Microsystems Seminar: Zhihong Nie, "Engineering Structured Functional Materials"
Thursday, October 1, 2015
1146 AV Williams Building
Engineering Structured Functional Materials with Applications from Micromotors to Cancer Theranostics
Department of Chemistry and Biochemistry
University of Maryland
The high demand for functional materials will require new development of materials with structures on different length scales, such as nano-, meso-, or microscale. Advanced or new properties may arise by shaping the structure of materials or combining disparate materials into one and offer possible applications in diverse fields. In this talk, I will present our efforts to design structured materials by top-down (i.e., microfabrication) and bottom-up (i.e., self-assembly) approaches, and to explore the potential applications of these materials. First, I will introduce controlled self-assembly of inorganic nanoparticles into plasmonic or magneto-vesicles and the demonstration of the application of these hybrid vesicles for controlled drug delivery and self-propelled micromotors. Second, I will talk about the engineering of artificial kidney in a microfluidic device and the use of this flatform as in vivo-like model for studying kidney stone formation. Finally, I will present how we can program the shape transformation of 2D soft materials into 3D structures.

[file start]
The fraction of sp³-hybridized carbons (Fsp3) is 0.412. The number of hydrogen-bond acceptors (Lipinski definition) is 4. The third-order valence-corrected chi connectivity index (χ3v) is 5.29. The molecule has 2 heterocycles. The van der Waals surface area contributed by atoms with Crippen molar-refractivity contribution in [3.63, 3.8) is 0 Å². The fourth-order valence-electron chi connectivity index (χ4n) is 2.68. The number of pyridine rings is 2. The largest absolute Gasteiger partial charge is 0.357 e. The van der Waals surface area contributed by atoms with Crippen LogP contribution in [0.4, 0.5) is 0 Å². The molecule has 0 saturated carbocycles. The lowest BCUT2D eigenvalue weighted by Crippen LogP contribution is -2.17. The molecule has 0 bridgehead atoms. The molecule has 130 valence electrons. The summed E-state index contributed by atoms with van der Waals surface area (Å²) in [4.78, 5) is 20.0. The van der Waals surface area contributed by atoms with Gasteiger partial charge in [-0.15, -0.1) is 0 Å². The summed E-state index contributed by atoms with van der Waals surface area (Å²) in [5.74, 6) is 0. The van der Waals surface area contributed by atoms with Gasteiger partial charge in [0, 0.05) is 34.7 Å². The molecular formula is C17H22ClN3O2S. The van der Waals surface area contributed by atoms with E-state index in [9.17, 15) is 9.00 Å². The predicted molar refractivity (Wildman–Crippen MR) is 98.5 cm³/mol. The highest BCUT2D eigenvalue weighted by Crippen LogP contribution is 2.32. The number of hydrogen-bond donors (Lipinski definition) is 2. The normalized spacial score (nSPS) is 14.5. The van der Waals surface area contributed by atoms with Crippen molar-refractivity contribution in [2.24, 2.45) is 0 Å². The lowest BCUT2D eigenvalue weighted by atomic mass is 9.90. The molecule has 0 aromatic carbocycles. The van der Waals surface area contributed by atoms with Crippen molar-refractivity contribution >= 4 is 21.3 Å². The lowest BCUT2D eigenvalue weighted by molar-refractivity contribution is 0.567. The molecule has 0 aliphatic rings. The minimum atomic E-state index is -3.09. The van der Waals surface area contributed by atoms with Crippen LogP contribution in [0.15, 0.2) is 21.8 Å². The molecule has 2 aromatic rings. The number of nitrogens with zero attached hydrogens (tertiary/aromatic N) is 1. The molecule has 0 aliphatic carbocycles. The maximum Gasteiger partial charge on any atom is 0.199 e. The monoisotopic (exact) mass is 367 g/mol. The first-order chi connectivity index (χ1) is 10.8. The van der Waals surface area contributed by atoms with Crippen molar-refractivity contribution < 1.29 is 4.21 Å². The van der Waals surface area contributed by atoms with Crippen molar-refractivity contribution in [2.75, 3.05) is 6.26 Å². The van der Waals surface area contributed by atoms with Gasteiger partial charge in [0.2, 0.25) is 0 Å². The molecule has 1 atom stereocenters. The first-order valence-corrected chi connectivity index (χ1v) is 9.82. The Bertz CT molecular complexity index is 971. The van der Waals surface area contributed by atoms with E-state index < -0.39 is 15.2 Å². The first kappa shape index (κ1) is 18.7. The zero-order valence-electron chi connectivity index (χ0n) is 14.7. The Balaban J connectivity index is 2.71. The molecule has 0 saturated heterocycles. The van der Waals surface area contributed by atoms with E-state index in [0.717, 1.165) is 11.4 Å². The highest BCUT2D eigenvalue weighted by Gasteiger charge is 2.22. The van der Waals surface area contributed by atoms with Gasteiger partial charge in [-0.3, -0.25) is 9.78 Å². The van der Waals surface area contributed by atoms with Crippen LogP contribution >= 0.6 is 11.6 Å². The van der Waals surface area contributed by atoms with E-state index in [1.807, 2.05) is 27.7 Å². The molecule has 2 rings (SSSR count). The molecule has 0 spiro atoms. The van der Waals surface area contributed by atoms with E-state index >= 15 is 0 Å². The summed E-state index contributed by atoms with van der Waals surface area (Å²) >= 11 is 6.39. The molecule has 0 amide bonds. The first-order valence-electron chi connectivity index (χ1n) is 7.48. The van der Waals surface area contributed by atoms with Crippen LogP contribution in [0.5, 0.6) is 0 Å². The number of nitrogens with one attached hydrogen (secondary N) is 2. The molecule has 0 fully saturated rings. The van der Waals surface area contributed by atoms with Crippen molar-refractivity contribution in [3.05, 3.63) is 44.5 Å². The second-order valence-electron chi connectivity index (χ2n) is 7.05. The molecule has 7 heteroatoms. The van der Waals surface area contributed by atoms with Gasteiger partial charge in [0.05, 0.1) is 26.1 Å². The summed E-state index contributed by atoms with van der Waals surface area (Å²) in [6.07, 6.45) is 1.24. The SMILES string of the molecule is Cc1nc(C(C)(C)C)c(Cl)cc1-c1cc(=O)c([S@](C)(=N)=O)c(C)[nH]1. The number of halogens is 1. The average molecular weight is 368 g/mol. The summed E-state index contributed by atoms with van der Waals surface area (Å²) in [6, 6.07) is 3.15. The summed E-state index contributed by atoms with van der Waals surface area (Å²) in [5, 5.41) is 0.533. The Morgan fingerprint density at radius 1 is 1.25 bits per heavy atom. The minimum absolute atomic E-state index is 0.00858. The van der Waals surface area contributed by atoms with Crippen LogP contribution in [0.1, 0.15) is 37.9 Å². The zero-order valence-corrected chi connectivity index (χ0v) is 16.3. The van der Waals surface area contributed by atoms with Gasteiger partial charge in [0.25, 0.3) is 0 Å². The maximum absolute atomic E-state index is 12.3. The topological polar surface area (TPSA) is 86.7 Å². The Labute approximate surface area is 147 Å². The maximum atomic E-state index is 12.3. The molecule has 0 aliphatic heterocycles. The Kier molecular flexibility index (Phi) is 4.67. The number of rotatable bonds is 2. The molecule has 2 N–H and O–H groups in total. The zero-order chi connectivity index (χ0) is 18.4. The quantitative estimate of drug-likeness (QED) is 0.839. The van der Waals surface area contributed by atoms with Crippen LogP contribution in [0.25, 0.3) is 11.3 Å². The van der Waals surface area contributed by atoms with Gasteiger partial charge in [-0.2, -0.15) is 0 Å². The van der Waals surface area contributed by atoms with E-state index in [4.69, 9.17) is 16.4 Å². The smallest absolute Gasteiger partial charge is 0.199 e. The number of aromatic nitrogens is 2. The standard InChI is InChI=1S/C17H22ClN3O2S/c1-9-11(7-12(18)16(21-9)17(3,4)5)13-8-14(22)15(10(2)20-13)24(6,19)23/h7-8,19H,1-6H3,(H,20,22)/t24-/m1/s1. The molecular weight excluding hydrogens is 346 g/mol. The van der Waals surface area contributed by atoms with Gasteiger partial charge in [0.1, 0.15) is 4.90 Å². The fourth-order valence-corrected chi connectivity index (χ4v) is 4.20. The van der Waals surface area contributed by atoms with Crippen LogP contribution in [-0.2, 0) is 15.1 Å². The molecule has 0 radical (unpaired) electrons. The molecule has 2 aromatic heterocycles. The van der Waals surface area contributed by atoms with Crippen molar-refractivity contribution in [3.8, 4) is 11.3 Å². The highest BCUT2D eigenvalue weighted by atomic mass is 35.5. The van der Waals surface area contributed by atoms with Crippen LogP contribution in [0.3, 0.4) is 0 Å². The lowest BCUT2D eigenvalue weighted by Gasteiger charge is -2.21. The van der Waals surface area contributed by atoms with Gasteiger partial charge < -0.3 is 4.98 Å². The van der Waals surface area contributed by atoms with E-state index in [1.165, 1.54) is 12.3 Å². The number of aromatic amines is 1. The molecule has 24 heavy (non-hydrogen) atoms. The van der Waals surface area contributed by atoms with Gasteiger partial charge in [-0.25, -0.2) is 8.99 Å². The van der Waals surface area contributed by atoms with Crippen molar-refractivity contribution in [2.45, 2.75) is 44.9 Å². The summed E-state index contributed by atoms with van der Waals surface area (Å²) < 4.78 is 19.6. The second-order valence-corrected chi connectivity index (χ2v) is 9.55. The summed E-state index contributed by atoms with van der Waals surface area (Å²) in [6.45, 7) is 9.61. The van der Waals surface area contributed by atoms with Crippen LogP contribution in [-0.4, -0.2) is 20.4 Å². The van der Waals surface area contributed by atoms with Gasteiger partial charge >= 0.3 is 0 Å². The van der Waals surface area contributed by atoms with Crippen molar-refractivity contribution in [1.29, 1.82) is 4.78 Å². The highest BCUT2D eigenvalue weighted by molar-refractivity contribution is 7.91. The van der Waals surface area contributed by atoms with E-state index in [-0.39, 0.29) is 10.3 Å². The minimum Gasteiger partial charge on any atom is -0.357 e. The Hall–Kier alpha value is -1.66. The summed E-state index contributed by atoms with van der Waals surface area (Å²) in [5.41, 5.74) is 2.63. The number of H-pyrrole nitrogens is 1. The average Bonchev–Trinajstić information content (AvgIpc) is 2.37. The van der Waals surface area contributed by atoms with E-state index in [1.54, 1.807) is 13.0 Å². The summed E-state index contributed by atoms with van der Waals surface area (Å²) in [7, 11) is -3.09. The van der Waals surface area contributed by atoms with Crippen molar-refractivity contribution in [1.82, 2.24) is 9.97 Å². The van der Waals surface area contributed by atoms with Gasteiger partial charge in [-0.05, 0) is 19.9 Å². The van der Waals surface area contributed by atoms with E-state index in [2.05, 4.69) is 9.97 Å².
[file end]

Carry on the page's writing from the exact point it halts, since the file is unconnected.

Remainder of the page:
Zhihong Nie received his Ph.D. degree in Polymer Materials and Chemistry from University of Toronto in 2008. He then worked was a NSERC Postdoctoral Fellow in George M. Whitesides’ group at Harvard University (2008-2010). In 2011, he started his Assistant Professor position in the Department of Chemistry and Biochemistry at the University of Maryland, College Park. He was the recipient of a number of awards including CMNS Outstanding Junior Faculty Award (2014), 3M Non-tenured Faculty Award (2014, 2015), ACS PRF Doctoral New Investigator Award (2013), NSF CAREER Award (2012) and K. C. Wong Research Scholarship (2011), etc. His research interests include molecular and nanoparticle self-assembly, biomedical imaging and delivery, programmable soft materials, and microfluidics.